I'm not a financial professional. Post is info only & not legal advice. No attorney-client relationship exists with reader. Scrutinize my ideas as if you spoke with a guy at a bar. I may be wrong.
gkaplan
Posts: 7034
Joined: Sat Mar 03, 2007 8:34 pm
Location: Portland, Oregon

Re: Why not pay credit card bill as soon as it arrives?

Post by gkaplan »

I always had paid my credit card bill in full as soon as it arrived. The last several months, however, I have experienced a cash flow problem, so I have been waiting to pay my credit card bill (in full) about two or three days before the due date. I should have my cash flow problem resolved next month, but I don't know if I'll go back to paying my credit card bill when it comes in.
Gordon
User avatar
bertilak
Posts: 8163
Joined: Tue Aug 02, 2011 5:23 pm
Location: East of the Pecos, West of the Mississippi

Re: Why not pay credit card bill as soon as it arrives?

Post by bertilak »

PacNorWest wrote:I prefer to pay off credit card charges two or three times a month.
That reduces the amount of revolving credit charge total - which in turn boosts my credit rating.
Revolving CC amounts accounts for 30 percent of how your credit rating is figured.

So yes, it will help your credit score if you pay off the debit each month.
I do what you do, a self-imposed weekly payment plan just to keep the max reported balance down. I started doing this when my credit score took a hit for too high a balance, even though it was ALWAYS paid down to zero each month.

Just be careful you don't pay the full amount before you are billed. For a while my weekly payments left me with a zero balance at the end of each month. When I eventually let a balanced to get billed. I got dinged for "a previously inactive credit account became active!" The credit bureaus don't see the day to day activity; they only see the month-end balances. So they saw the card go "inactive" (zero balance for a few months) and then become active again.
May neither drought nor rain nor blizzard disturb the joy juice in your gizzard. -- Squire Omar Barker (aka S.O.B.), the Cowboy Poet
yosef
Posts: 338
Joined: Tue May 24, 2011 2:10 pm

Re: Why not pay credit card bill as soon as it arrives?

Post by yosef »

Default User BR wrote:
yosef wrote:I'm just surprised at the number of people that are still paying bills manually. There's no risk in taking advantage of the float when the bills pay automatically.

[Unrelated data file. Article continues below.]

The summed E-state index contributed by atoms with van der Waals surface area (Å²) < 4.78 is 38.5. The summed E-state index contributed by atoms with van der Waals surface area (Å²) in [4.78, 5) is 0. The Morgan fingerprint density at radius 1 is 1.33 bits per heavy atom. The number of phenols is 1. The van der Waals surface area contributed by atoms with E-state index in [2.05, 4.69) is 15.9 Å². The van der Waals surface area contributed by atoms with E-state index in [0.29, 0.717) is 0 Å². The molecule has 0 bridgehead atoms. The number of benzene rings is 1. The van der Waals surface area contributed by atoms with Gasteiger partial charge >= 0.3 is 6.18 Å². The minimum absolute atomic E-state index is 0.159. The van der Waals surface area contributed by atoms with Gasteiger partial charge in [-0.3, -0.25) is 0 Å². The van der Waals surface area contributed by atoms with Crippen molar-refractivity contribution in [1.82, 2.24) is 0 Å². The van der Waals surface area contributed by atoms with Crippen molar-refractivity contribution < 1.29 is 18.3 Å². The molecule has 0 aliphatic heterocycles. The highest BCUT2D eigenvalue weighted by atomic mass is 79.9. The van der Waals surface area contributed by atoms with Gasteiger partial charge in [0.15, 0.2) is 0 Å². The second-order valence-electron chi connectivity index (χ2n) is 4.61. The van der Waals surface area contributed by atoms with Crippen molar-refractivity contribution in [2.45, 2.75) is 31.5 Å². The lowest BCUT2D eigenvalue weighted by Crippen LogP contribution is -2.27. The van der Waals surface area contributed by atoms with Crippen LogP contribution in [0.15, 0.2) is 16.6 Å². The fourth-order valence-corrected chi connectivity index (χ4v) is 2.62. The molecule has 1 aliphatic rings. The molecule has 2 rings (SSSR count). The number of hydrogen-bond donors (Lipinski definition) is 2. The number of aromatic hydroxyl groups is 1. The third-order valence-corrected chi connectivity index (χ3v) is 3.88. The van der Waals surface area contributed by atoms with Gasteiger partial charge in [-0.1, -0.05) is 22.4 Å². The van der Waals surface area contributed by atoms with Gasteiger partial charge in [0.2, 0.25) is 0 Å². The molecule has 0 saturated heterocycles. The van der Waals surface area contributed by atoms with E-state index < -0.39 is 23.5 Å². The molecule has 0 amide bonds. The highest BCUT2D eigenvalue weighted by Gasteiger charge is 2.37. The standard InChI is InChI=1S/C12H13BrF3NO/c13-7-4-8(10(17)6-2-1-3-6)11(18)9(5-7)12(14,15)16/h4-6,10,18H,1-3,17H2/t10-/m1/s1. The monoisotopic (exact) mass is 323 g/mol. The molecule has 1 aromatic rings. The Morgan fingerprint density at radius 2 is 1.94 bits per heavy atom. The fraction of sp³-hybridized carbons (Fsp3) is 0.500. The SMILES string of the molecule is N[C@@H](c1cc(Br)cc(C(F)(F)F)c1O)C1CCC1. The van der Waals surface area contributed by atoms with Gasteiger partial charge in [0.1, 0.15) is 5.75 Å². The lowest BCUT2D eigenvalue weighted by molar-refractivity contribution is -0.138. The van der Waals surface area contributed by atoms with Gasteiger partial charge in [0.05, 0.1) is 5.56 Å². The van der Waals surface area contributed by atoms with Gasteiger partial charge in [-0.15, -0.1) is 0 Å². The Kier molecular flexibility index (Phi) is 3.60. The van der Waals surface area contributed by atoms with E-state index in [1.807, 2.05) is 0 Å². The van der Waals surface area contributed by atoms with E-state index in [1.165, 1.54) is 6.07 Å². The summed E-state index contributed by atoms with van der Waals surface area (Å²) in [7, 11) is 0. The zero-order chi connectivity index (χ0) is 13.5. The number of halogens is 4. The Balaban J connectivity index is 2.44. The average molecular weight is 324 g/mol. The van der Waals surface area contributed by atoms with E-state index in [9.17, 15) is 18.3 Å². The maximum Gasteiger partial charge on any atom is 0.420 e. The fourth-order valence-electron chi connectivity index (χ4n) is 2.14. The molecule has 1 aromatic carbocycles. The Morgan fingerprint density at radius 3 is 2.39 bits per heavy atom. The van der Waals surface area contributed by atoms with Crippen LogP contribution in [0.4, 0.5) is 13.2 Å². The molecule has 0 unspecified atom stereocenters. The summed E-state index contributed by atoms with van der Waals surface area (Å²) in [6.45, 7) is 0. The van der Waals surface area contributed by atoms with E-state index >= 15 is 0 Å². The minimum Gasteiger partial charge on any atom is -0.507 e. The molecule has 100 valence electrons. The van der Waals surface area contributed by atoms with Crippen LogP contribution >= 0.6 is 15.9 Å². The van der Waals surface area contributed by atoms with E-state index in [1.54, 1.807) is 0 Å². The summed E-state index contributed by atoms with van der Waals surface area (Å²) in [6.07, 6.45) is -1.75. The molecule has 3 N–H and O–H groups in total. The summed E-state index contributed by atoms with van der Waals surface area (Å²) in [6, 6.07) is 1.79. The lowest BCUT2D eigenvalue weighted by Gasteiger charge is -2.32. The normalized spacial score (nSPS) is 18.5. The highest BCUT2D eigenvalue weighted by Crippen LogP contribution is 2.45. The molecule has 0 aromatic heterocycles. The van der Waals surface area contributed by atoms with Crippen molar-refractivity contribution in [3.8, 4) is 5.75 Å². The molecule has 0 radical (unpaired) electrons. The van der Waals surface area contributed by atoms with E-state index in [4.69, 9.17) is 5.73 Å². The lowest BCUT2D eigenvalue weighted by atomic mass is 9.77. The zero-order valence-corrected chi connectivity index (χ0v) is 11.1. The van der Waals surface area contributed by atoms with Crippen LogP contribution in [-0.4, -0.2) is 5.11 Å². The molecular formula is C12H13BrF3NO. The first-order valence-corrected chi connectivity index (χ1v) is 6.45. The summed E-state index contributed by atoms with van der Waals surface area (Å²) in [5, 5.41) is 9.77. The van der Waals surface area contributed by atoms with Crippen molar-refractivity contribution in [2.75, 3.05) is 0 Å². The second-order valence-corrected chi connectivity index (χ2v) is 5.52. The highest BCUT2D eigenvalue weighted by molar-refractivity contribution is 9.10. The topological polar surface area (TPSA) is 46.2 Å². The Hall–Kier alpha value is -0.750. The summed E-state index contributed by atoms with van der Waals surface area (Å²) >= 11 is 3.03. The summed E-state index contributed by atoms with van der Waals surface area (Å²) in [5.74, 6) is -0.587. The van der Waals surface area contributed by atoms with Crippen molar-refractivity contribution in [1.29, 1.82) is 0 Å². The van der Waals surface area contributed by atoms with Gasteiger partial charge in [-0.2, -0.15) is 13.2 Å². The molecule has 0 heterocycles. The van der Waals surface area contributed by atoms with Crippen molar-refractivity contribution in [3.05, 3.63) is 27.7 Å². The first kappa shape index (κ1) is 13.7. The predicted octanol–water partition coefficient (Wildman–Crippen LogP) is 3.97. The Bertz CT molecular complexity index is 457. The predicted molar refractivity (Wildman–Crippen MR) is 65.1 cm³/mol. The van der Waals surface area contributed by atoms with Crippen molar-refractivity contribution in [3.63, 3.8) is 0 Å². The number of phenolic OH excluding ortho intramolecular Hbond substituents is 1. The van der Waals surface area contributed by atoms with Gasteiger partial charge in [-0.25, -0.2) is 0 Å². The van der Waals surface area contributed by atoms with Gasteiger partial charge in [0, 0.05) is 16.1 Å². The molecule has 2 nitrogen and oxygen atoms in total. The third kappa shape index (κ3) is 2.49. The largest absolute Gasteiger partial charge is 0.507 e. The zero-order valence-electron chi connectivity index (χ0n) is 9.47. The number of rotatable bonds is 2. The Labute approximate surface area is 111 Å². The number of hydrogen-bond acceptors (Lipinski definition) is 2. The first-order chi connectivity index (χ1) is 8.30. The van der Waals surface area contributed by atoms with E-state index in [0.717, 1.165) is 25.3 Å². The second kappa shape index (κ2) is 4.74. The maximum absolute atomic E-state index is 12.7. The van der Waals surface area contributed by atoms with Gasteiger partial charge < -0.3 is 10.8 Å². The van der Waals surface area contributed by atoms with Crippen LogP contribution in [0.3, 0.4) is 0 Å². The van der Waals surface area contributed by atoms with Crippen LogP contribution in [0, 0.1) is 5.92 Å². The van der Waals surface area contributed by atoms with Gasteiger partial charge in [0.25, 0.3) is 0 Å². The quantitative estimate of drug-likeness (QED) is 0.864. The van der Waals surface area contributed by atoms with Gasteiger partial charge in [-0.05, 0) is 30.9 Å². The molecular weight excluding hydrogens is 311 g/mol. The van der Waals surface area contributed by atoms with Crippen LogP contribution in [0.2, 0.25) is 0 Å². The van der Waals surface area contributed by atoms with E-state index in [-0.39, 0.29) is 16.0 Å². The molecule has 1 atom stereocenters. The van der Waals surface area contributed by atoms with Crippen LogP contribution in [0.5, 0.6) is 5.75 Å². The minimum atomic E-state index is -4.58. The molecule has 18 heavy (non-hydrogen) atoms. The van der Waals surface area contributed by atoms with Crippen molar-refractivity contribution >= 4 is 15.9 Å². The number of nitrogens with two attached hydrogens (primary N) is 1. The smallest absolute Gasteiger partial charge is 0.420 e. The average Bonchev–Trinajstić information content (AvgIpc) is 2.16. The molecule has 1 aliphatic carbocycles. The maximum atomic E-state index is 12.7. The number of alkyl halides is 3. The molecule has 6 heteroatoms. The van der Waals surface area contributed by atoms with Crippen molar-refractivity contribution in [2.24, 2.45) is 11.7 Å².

I want to be sure that I've reviewed every bill before it's paid. If I have to the site to do that, I might as well pay then too.


Brian
I use Mint to review transactions that hit my account daily. And I only have to visit one site to do it.
Default User BR
Posts: 7501
Joined: Mon Dec 17, 2007 7:32 pm

Re: Why not pay credit card bill as soon as it arrives?

Post by Default User BR »

G-Money wrote:True. But the handful of times I've had a fraudulent charge on my CC, I disputed the charge but nevertheless paid off my CC in full. The refund was credited to my account, and I simply owed less on my next statement.
That's your method, and that's fine. I prefer not to have auto-pay and have potentially large amounts drain the account. Yes, indeed, one should check before the auto-pay date, but I prefer just to get the alert email, check the charges, pay with a couple clicks, and be done all at once.


Brian
Paul78
Posts: 312
Joined: Sat Dec 12, 2009 11:17 am

Re: Why not pay credit card bill as soon as it arrives?

Post by Paul78 »

-if you spend more then your credit card max a month. There was a short period when I would spend 2-3 times my max credit card limit a month (expenses for a side business). If you spend more then your max in a month you clearly have to pay off the card multiple times (including before it is due) during that month.

- if you spend money you do not have. Again with my side business I would lay out 30k+ in capital with a return of 31-33k over time (2 week to 2 month period). Thus I keep the balances on my credit cards until I sold off enough of the capital.

-If you spend well below your credit card max (my current situation) why not just schedule an auto payment for the payment due date? Those extra 21-45 days (different credit cards have different payment windows) you can keep you money in a saving account and earn a little bit. It is extremely easy to set up an auto payment and over time (ie 20-30-40 years) you will actually make a little cash by delaying the payment.

I will admit in my current situation I simply pay off my credit cards ASAP (many times before the statement is even out). I do this because my checking account pays .00000 something interest and I basically have no money in my checking account (monthly expenses and a few extra thousand). My "emergency" cash is in taxable accounts.
MnD
Posts: 4648
Joined: Mon Jan 14, 2008 12:41 pm

Re: Why not pay credit card bill as soon as it arrives?

Post by MnD »

taegirain3 wrote:
Rainier wrote:This has nothing to do with earning interest on the float and has everything to do with managing cash flow. At least, for me it does.

It allows me to keep less money in my checking account, and to also pay last month's expenses with this month's income. Which means I can save that first month of income indefinitely (invest it) for free. So it's not the 1 bps of interest I'm earning with extra cash in my checking account, it's the few thousand dollars I get to invest for free (courtesy of the credit card company).
Can you expand a bit on how you do this?

Thanks!
Suppose you were cash/debit only and spent $4000 per month. All of your savings go into other accounts so to cover your spending, you deposit $4000 in your checking to cover your spending.